This concierge service program met with some real success; we had a few deeply happy customers who were thrilled with the above-and-beyond efforts of our staff. A few cried while talking to our employees.
Meanwhile, we had thousands of people waiting. We had let the program veer off course while trying to serve individuals instead of our broader audience. I looked at the numbers and had a hard conversation with myself, concluding that although I loved the program, the business was suffering. These few happy people weren’t covering our costs.
To deliver on our mission, I had to serve thousands and that required putting Implementation Days on the chopping block. I now make a point to cancel programs at the end of each year if they don’t make business sense or don’t result in worthwhile ROI. Determining which ones make the cut, as well as how to rebound from such a loss, isn’t easy, but a few steps can soften the blow.
1. Clarify why an idea must be abandoned.
The financial devastation of throwing good money after bad can’t be overstated. If an idea was once successful but is now struggling, its owner must attach a dollar amount to its current failure. To come up with the full cost, determine how much each stage of the process costs, how much it costs to pay your employees to do that work and how costly it would be to replicate the process in the future.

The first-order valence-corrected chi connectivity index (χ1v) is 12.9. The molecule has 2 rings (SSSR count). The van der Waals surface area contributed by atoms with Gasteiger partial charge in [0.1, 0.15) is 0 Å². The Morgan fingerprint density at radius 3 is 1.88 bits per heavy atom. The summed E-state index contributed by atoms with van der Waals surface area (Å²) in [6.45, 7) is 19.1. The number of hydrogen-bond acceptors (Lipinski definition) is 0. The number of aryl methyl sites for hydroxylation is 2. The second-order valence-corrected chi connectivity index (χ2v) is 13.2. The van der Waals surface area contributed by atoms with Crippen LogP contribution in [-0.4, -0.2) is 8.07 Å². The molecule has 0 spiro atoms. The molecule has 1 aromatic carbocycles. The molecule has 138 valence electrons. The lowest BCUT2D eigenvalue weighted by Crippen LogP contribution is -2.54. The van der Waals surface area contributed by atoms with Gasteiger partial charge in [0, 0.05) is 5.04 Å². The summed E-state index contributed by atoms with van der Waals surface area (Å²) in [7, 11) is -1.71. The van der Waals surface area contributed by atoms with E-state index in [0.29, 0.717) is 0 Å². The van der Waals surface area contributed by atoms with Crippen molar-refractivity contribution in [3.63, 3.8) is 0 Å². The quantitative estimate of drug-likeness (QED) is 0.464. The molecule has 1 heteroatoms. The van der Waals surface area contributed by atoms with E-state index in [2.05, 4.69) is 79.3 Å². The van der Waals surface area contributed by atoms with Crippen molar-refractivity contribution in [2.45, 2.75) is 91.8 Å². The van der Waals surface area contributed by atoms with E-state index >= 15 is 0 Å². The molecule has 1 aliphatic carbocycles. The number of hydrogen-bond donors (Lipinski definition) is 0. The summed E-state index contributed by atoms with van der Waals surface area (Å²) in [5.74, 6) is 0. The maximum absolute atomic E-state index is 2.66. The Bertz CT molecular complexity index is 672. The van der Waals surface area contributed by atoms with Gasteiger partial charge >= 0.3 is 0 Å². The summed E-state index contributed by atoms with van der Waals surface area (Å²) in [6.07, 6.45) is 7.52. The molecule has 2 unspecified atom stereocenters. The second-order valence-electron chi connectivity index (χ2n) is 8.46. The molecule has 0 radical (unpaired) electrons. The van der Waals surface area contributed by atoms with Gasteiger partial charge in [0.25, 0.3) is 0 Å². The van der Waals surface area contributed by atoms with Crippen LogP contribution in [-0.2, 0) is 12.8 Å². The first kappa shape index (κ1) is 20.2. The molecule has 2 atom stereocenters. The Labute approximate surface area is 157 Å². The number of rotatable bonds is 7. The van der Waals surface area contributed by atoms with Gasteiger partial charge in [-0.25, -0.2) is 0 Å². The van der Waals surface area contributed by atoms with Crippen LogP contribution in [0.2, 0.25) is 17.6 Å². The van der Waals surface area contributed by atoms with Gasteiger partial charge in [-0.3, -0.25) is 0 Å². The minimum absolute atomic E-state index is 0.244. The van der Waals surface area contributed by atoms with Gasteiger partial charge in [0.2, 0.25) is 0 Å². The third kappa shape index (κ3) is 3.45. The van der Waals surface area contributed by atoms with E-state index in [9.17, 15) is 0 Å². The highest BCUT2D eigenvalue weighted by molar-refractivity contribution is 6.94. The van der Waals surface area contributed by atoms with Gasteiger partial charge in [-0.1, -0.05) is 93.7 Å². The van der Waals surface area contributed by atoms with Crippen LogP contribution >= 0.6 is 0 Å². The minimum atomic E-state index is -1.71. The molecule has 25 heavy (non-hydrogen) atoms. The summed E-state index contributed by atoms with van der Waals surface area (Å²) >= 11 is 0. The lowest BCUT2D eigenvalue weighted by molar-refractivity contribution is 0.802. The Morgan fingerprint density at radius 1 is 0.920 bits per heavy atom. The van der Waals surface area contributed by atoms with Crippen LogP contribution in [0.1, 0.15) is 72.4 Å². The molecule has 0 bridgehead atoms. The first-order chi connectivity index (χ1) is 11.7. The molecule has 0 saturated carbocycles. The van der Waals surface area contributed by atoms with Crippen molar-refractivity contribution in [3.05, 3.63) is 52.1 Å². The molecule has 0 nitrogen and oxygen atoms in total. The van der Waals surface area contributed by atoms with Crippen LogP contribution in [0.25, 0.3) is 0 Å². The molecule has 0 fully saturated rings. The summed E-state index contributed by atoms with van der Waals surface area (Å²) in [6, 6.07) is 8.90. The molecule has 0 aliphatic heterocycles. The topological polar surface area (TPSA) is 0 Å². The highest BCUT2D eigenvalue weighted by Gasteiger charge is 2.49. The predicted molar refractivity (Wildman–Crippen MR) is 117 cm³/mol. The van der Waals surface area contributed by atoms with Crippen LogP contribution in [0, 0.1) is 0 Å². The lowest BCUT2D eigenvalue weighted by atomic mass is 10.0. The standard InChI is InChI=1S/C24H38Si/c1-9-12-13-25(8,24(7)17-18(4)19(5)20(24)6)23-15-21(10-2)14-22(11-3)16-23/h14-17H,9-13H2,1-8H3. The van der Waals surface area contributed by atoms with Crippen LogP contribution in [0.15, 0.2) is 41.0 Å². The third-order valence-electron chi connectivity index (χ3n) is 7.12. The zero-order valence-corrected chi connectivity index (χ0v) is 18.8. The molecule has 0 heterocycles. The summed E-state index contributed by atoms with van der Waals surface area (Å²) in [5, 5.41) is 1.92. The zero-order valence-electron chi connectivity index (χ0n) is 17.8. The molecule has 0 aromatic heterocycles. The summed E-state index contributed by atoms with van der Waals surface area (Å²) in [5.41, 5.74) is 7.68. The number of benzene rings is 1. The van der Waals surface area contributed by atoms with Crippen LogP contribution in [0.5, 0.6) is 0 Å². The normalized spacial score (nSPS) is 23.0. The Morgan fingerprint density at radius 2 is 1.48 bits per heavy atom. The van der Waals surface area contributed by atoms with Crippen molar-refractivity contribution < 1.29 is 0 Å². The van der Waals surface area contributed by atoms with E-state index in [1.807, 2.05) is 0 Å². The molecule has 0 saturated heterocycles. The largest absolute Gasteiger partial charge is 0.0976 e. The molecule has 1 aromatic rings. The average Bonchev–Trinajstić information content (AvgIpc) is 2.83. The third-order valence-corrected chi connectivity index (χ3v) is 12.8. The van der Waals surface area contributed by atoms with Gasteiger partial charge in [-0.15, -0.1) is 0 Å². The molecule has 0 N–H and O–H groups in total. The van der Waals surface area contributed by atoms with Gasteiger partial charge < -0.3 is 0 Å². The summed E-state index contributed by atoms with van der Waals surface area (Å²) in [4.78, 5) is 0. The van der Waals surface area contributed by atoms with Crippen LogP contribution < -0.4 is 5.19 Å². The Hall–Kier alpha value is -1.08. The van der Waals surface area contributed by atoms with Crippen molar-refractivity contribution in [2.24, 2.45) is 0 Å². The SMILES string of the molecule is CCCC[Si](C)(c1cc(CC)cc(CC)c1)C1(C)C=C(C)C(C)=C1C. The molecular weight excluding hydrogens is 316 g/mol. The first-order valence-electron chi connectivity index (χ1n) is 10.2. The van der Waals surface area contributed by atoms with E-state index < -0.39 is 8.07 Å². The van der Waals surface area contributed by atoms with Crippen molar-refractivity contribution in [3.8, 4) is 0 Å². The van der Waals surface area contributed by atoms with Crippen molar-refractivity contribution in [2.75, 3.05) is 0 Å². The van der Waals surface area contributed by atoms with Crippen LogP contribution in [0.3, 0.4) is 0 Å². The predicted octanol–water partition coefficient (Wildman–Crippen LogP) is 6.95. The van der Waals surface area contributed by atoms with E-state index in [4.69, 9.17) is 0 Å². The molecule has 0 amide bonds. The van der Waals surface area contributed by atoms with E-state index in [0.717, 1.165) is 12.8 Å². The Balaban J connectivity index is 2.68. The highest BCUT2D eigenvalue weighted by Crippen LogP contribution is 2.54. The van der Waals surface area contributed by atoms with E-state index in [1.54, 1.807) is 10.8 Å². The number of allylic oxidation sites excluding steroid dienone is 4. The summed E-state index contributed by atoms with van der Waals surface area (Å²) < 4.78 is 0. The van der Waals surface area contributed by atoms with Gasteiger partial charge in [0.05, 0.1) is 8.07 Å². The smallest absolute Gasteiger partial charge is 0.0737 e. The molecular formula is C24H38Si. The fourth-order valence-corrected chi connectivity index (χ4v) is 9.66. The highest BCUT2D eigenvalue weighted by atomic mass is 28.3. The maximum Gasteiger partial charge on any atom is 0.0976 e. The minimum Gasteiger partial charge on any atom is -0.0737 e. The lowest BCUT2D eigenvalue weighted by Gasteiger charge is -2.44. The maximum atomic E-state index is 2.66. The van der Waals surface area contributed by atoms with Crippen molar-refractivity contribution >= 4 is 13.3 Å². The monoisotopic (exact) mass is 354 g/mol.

Then, ask yourself, “If I have $1,000 to spend, what will truly get me closer to my goal?” You may determine that it’s worthwhile to have your designers and writers implement marketing strategies for your customers because the results will outweigh the labor costs. Or you may, like me, come up with an alternative that still supports the goal. In our case, we decided to offer templates with guidance about copy and design strategy, allowing us to provide similar value to our customers, but at scale.